Well Africa, I have arrived. After a rough string of (mostly) sleepless nights, 48+ hours of traveling, two cushy days in the capital city, and two weeks of already intense training, I am now sitting on the floor in my room in Namaacha, Mozambique. It’s a little cold on the cheeks, and completely spotless save for a few stray beads leftover from when this was Suzy, my 9-year-old host sister’s room. My piles of books and shoes have joined the beads on the floor since there aren’t many surfaces, but honestly my room is NICE. Check it out:
When we arrived in Namaacha, piled in our fancy chapas with Phil Collins on the radio, I had so many butterflies I thought I was going to be sick. We pulled into a meeting site and our host mãe’s were in a big circle, wearing their traditional capulanas and singing, holding our names on little pieces of paper. I found my mãe, Anabella, accepted an uncomfortable half-hug, and awkwardly followed her back to the casa while she carried my purse. (She joked that it must be full of rocks). The first day was hard. After a few brief attempts at conversation I realized my Spanish /Portuguese /Incoherent Babble mix was a completely inadequate form of communication. I have so much to learn. On top of that, I’m the 9th person to stay with my host family, so I feel a lot of pressure to bond with them and be memorable in some way. I don’t want to be just another mulungu that stayed with them and helped them pay the bills; I want them to like me! This is difficult considering all I want to do is lock myself in my room and study Portuguese, nap, or hang out with the other volunteers. Don’t get me wrong, I would love to sit down and have a nice conversation with my family. I just don’t have the vocabulary yet; and at the end of a long day I’m too tired to form coherent sentences. Luckily my Portuguese lessons are going well: I’ve already noticed significant improvements. Hopefully it won’t be long before I’m fofoccaring with my mãe about the vizinhos!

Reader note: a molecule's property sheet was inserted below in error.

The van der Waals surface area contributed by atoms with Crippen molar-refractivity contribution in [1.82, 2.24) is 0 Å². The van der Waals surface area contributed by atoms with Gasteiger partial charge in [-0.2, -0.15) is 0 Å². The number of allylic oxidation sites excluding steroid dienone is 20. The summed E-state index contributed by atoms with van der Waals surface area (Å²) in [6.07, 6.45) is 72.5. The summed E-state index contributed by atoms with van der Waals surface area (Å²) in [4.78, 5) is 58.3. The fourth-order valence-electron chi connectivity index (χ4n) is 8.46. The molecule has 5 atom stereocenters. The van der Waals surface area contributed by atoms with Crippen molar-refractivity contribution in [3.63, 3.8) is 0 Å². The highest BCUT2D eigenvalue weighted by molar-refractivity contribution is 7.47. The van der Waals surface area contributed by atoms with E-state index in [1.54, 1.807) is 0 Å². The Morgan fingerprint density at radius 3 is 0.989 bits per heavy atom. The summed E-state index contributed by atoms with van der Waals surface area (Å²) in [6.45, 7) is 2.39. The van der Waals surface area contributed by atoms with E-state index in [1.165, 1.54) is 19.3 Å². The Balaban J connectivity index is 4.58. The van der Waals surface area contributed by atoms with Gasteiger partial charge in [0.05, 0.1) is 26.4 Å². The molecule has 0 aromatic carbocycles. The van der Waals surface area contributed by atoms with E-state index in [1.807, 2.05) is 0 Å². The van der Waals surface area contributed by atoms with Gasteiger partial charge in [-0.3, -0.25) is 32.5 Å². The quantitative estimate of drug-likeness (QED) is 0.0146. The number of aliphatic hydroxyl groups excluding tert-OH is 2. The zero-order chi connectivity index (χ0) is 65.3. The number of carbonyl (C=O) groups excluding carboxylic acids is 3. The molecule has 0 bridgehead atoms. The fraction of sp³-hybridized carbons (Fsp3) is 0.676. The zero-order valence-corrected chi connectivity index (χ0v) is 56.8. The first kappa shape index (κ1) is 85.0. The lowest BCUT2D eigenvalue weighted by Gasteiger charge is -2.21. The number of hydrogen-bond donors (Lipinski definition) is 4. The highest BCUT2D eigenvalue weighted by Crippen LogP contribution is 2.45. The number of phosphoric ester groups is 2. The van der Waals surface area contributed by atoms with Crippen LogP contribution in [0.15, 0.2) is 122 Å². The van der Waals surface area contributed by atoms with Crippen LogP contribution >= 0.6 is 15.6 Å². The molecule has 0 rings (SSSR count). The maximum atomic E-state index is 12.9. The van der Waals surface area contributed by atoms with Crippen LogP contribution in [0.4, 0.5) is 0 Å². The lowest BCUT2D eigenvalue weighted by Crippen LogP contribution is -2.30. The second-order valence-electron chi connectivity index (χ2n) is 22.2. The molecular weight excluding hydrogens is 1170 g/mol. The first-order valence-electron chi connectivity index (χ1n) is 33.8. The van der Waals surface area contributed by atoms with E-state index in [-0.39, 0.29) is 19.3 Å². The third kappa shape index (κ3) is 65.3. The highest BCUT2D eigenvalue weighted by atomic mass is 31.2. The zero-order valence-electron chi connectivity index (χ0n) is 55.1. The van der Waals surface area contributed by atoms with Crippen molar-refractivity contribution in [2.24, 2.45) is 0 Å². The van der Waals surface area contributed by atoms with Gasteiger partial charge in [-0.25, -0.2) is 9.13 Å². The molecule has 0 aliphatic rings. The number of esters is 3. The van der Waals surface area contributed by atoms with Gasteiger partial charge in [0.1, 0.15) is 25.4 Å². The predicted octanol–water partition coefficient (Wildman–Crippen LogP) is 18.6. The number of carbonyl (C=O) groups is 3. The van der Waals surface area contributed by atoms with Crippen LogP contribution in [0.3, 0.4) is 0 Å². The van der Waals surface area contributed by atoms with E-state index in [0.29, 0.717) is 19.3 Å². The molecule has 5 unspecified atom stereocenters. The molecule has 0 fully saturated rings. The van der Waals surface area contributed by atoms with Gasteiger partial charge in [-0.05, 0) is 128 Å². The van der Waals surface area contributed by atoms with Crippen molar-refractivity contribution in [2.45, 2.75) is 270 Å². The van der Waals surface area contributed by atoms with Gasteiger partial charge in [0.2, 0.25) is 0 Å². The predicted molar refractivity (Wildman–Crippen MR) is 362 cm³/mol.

On another note, I already experienced my first Mozambican holiday! Last Friday was Dia da Paz, Day of Peace, and we didn’t have any classes. Instead, all the volunteers came with their families to the praça (like a town square) with fresh-cut flowers and branches. After lots of singing, dancing, and a few good speeches, we lined up to lay our flowers on the monument in the middle of the praça. It was pretty cool. We got there early, so I played some games with the crianças and snapped some fotos. The kids LOVE to take pictures. I’m sure this isn’t news to anyone, but every time I have my camera out they swarm around me, asking to tirar uma foto. I can’t complain – they’re adorable.
As far as health and such goes, unfortunately I’ve already gotten sick. Figures. I lost my voice for a few days, got it back, and now I can’t smell or taste. The medical support we get here is wonderful, and I’m already on some meds to clear up whatever infection this is. In the meantime, it’s a little frustrating: I don’t know if I smell, I can’t taste any of the new foods my mãe wants me to try, and I’m just worried this problem is going to plague me wherever I go… (I don’t think I posted about it, but I had sinus surgery in August to clear up another bad infection and fix a deviated septum). Hopefully my meds will kick in ASAP. We’ll see!
So that’s all for now. I’m still in the early stages and most of my time is concentrated on learning Portuguese. Unfortunately communication with the U.S. has been last on the priority list (and the possibility list – I JUST got a phone and internet). I have a feeling that blog posts won’t happen very much during training, but once I get to site in December, expect to hear a lot more from me. Até logo amigos!